A job list seen by ENDS shows the regulator is seeking to recruit at least 37 positions including 22 advisors on waste within the waste regulatory reform division, half of whom at a senior level.
It is also seeking three senior technical officers in the waste regime operational service, and the most senior position the EA is recruiting - a waste regulatory reform lead representative for international engagement.
While the positions are currently not listed publicly, ENDS has been told that many of the skills and knowledge the agency are looking for can only be found in the consultancy sector.
Commenting on the recruitment drive, Graeme Kennett, a senior consultant at 360Environmental, said: "As with all other sectors, there’s shortages, so it looks as though they are pricing the roles accordingly.
“If it wasn’t for the multitude of resource pressures in the EA they would be good roles, as the salary is attractive and so are the benefits."
The EA is also under a lot of public scrutiny for its regulation of landfill sites. Just this week the regulator is in court facing a challenge over its regulation of notorious landfill site Walleys Quarry and the noxious smells emanating from it. The action is being taken by the family of five-year old Mathew Richards, whose health doctors say will not recover unless he has access to clean air.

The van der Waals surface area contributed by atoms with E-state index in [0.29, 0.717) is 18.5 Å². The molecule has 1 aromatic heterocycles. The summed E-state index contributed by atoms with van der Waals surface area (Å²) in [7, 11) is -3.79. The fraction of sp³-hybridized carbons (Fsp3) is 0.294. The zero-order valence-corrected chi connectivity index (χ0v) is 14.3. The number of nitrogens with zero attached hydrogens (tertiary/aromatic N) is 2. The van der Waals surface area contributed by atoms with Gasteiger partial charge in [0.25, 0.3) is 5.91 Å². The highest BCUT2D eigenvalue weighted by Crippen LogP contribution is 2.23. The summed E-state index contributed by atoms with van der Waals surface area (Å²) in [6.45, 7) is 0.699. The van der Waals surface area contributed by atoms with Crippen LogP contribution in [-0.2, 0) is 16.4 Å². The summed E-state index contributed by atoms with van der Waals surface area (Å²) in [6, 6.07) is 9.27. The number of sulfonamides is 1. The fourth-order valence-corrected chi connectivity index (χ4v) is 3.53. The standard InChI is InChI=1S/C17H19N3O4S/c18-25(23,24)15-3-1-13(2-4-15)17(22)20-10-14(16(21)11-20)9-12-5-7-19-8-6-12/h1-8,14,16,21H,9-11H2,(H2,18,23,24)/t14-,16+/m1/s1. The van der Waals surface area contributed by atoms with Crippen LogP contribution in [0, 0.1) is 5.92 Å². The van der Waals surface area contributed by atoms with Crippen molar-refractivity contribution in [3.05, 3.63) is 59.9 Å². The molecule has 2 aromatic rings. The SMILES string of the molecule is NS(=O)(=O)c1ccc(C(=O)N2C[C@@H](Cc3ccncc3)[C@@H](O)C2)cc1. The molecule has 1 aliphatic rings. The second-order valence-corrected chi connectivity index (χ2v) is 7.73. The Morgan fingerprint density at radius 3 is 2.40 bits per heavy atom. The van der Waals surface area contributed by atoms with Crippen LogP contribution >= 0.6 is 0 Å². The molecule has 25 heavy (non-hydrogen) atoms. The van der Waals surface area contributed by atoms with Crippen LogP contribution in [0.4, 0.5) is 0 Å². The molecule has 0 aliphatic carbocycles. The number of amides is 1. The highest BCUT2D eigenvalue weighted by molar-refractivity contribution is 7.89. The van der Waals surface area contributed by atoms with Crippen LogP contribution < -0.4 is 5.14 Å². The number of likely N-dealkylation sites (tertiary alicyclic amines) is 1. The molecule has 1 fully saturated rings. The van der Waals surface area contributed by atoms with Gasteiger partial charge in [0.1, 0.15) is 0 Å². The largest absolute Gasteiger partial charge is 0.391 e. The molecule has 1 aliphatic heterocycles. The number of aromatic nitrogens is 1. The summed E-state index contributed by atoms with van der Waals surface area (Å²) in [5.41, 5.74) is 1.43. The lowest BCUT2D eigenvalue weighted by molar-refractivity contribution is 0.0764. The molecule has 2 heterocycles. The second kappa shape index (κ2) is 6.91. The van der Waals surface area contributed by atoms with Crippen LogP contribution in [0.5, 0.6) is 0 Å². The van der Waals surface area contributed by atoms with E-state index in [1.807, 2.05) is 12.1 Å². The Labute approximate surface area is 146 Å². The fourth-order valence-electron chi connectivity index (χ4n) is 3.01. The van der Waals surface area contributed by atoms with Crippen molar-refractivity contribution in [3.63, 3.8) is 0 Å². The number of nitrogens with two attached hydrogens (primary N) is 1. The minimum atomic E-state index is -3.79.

It’s not just in the waste sector that the EA is looking to fill senior roles.
Amongst the jobs publicly listed on the agency’s website are multiple senior positions looking after flood risk management, including two team leader positions in its flood and coastal management team, and two senior positions working on international strategy.
There are additional senior roles for the waste department also listed publicly, including an environmental permitting regulations team leader.
This recruitment drive follows another one last month when the EA advertised for 50 agriculture regulatory inspection officers, following widespread condemnation of its failure to regularly check environmental compliance and enforce farm rules.
The environmental watchdog is also currently in the midst of a pay dispute with its four recognised staff unions, two of whom have rejected a government pay offer they describe. as “miserly”.
Last week, unions GMB, Unite, Unison, and Prospect wrote to the environment secretary, George Eustice, seeking an urgent meeting with DEFRA over what a pay offer to employees that they say amounts to a real terms cut.